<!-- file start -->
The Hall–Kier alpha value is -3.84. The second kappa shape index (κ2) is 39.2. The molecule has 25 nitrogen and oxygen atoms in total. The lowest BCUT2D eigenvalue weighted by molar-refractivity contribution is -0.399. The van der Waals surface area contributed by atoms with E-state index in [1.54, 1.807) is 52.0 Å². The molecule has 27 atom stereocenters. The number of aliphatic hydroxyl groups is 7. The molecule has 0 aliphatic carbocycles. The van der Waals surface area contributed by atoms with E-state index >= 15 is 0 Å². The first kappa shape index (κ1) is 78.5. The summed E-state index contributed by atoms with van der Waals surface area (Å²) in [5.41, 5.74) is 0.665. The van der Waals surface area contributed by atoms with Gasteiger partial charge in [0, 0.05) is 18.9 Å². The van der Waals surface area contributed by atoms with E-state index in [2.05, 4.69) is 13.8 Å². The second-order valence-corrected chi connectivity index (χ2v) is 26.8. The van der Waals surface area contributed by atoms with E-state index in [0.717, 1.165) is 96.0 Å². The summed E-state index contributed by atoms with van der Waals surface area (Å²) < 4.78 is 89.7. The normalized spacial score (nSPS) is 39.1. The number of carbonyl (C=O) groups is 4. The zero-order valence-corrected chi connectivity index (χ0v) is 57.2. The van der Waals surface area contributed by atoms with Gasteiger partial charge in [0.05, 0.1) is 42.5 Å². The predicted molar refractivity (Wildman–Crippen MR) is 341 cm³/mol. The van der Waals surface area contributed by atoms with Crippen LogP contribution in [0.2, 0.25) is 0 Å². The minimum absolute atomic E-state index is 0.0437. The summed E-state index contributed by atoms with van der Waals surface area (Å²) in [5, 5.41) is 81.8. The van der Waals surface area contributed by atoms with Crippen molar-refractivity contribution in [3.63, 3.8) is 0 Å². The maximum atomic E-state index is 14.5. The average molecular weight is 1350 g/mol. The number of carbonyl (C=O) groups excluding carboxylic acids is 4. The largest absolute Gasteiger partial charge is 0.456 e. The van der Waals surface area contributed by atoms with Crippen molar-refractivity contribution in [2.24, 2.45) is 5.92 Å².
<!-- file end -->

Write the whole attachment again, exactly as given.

The Hall–Kier alpha value is -3.84. The second kappa shape index (κ2) is 39.2. The molecule has 25 nitrogen and oxygen atoms in total. The lowest BCUT2D eigenvalue weighted by molar-refractivity contribution is -0.399. The van der Waals surface area contributed by atoms with E-state index in [1.54, 1.807) is 52.0 Å². The molecule has 27 atom stereocenters. The number of aliphatic hydroxyl groups is 7. The molecule has 0 aliphatic carbocycles. The van der Waals surface area contributed by atoms with E-state index >= 15 is 0 Å². The first kappa shape index (κ1) is 78.5. The summed E-state index contributed by atoms with van der Waals surface area (Å²) in [5.41, 5.74) is 0.665. The van der Waals surface area contributed by atoms with Gasteiger partial charge in [0, 0.05) is 18.9 Å². The van der Waals surface area contributed by atoms with E-state index in [2.05, 4.69) is 13.8 Å². The second-order valence-corrected chi connectivity index (χ2v) is 26.8. The van der Waals surface area contributed by atoms with E-state index in [0.717, 1.165) is 96.0 Å². The summed E-state index contributed by atoms with van der Waals surface area (Å²) < 4.78 is 89.7. The normalized spacial score (nSPS) is 39.1. The number of carbonyl (C=O) groups is 4. The zero-order valence-corrected chi connectivity index (χ0v) is 57.2. The van der Waals surface area contributed by atoms with Gasteiger partial charge in [0.05, 0.1) is 42.5 Å². The predicted molar refractivity (Wildman–Crippen MR) is 341 cm³/mol. The van der Waals surface area contributed by atoms with Crippen LogP contribution in [0.2, 0.25) is 0 Å². The minimum absolute atomic E-state index is 0.0437. The summed E-state index contributed by atoms with van der Waals surface area (Å²) in [5, 5.41) is 81.8. The van der Waals surface area contributed by atoms with Crippen molar-refractivity contribution in [3.63, 3.8) is 0 Å². The maximum atomic E-state index is 14.5. The average molecular weight is 1350 g/mol. The number of carbonyl (C=O) groups excluding carboxylic acids is 4. The largest absolute Gasteiger partial charge is 0.456 e. The van der Waals surface area contributed by atoms with Crippen molar-refractivity contribution in [2.24, 2.45) is 5.92 Å².